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Old 09-05-2013, 06:24 AM   #5
OLChemist
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Quote:
Originally Posted by subeeds View Post
What in the world does "lye some corn" mean? Lye like in soap?
Exactly like used in soap. If I'm not mistaken she's making hominy from scratch.

Lye, a mix of potassium and sodium hydroxides, or lime water, calcium hydroxide, are used in nixtamalization of corn. The kernels are cooked and then soaked in a lye solution. The alkaline solution is then discarded and the treated kernels repeatedly rinsed. The kernels are then dried for hominy or ground for masa. Nixtamalization is also at play in the production of piki.

This processing breaks down the hemicellulose and pectin in pericarp, loosening the hull of the corn. The lye swells the starch molecules and the cooking involved increases the bioavailability the nutrients from the germ. The resulting release of the bound niacin during nixtamalization is why Native populations using corn and beans as staples did not suffer from the pellagra epidemics that plagued poor European populations using the same staples. The treatment also reduces the levels of mycotoxins.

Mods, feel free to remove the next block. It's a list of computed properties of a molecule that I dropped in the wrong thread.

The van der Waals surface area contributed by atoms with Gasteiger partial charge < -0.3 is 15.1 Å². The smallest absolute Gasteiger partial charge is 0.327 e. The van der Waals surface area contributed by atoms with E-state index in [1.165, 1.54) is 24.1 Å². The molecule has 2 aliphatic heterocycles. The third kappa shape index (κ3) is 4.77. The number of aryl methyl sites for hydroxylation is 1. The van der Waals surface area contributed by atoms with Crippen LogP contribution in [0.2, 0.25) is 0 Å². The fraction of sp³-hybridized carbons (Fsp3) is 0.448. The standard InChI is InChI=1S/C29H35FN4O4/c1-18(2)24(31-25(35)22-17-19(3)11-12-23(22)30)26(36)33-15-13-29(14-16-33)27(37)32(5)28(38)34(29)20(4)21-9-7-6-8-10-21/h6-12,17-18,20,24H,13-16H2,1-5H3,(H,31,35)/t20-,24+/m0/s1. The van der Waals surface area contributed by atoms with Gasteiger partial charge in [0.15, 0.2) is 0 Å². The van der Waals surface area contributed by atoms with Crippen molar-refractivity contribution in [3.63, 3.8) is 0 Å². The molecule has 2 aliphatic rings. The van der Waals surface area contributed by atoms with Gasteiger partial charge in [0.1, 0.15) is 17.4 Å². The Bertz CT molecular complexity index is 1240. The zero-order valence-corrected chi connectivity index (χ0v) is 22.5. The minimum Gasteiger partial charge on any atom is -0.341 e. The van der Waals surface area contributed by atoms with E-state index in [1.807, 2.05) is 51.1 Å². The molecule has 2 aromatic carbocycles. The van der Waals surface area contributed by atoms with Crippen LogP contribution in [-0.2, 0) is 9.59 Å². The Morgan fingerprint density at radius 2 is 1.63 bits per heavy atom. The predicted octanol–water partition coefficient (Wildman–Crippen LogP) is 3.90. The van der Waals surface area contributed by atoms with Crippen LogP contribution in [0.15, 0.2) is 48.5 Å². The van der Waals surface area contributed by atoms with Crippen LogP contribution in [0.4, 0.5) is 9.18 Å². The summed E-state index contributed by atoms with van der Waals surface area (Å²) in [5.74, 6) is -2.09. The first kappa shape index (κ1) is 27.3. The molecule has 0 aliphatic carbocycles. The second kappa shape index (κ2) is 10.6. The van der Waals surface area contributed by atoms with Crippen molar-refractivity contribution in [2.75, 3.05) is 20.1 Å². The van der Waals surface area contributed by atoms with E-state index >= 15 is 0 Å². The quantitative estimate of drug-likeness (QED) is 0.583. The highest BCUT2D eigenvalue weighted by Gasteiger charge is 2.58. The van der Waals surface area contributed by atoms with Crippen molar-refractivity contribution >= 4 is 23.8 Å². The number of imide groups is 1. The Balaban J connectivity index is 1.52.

Lye and other hydroxides are not an uncommon food additive. They are used for disinfection, dehulling (potato skins are routinely loosened for commercial production of chips, fries, etc.), curing (olives), and releasing proteins. Lutefisk, specifically excluded from being defined as a toxic substance under the WI Worker's Right to Know Law, is probably most infamous lye treated food.

Last edited by OLChemist; 09-05-2013 at 06:27 AM..
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